October 13, 2009, 5:14 pm
Filed under: Etc., Inspiration, Projects

push N900.

Nokia wants you to hack their newest device N900. If you can think of a cool project they may will support you (with a N900 f. e.) and take your results on a world tour. Unfortunately the deadline is allready next week so you have to hurry a bit. If you got a nice idea but you need help to realize it just mail me ;D! On the blog you’ll find a description howto connect the n900 to an arduino for some physical computing action.

maemo 5 intro video


The Power Sleeve for Tetris

This project of wearable technology is a sleeve able to control the game Tetris. By moving your wrist left and right you can move the pieces, by closing the fist you make it rotate and by opening your arm you make it fall.

The sleeve is connected to an Arduino which interprets the signals and controls a USB gamepad to finaly control a Super NESS emulator installed on the computer.

The power sleeve is made only with conducting textiles and conducting threads.

The part that was the most difficult to master was the streaching sensor on the wrist because we had to recalibrate them quite often.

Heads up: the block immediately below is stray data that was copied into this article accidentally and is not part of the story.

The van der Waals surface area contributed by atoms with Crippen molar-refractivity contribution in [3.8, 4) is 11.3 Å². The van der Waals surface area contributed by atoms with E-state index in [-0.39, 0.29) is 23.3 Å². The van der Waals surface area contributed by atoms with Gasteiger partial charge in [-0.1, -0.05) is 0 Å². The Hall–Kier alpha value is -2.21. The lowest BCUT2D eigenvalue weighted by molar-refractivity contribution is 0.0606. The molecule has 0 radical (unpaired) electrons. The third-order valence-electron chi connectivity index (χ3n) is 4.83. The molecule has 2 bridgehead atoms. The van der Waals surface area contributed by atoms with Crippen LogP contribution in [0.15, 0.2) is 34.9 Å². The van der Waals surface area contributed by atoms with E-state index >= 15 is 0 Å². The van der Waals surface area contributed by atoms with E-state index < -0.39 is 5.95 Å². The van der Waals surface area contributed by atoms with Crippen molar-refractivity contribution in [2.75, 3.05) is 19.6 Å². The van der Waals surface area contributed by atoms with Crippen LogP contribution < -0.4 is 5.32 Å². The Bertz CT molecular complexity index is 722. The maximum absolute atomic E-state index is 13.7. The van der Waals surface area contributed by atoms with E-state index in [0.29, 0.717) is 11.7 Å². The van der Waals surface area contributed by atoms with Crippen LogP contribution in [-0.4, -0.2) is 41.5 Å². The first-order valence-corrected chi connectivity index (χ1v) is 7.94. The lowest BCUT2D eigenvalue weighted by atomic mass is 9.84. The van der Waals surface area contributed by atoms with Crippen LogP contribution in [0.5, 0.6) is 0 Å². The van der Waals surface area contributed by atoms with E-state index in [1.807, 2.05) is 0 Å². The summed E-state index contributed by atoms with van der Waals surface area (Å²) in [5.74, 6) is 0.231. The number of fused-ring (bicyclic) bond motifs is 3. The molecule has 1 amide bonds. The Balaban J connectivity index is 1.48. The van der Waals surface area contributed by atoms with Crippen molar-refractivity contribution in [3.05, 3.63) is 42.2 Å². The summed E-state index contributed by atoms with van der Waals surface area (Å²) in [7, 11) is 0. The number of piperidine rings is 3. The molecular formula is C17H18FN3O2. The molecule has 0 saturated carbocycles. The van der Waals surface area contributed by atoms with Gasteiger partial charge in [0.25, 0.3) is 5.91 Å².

Video of the Power Sleeve working :

Picture of the Power Sleeve with team 13 :
Power Sleeve for Tetris

Eric Hauchecorne for the group 13

BrainGate™ human-computer interface
October 11, 2009, 4:55 pm
Filed under: Inspiration | Tags: ,

You might have heard about the BrainGate technology, which enables paralyzed people or people with physical disabilities, to steer their wheelchair with just thinking about it, and not even a blink of an eye’s mechanical action. The chip inserted into their neural system transmits the signals produced by their brain activity, to a computer, and the computer will interpret the signals into pre-defined commands and sends them to the electrical wheelchair. Yep, you think about going which direction, and you go.

check out the video here.

I think the future of interaction will not be much dependant on mechanical movements, but on the decision making mechanism in our brains. And I think it would be feasible, as we are moving forward in the fields of micro-, nano-, bio- and techno- logy.

Posted by: Amirhosein Azarbakht – Group 13

Silly Roof
October 7, 2009, 10:16 am
Filed under: Labs, Paperbots

Group 10We decided to use the Globo circuit. We built a house with lights that turn on when it’s dark. The house has two windows on the roof that we can open to let the light in, when the roof windows are closed the lights will turn on. This was a good way for us to get familiar with basic electronics, like soldering, building circuits etc.

/Group 10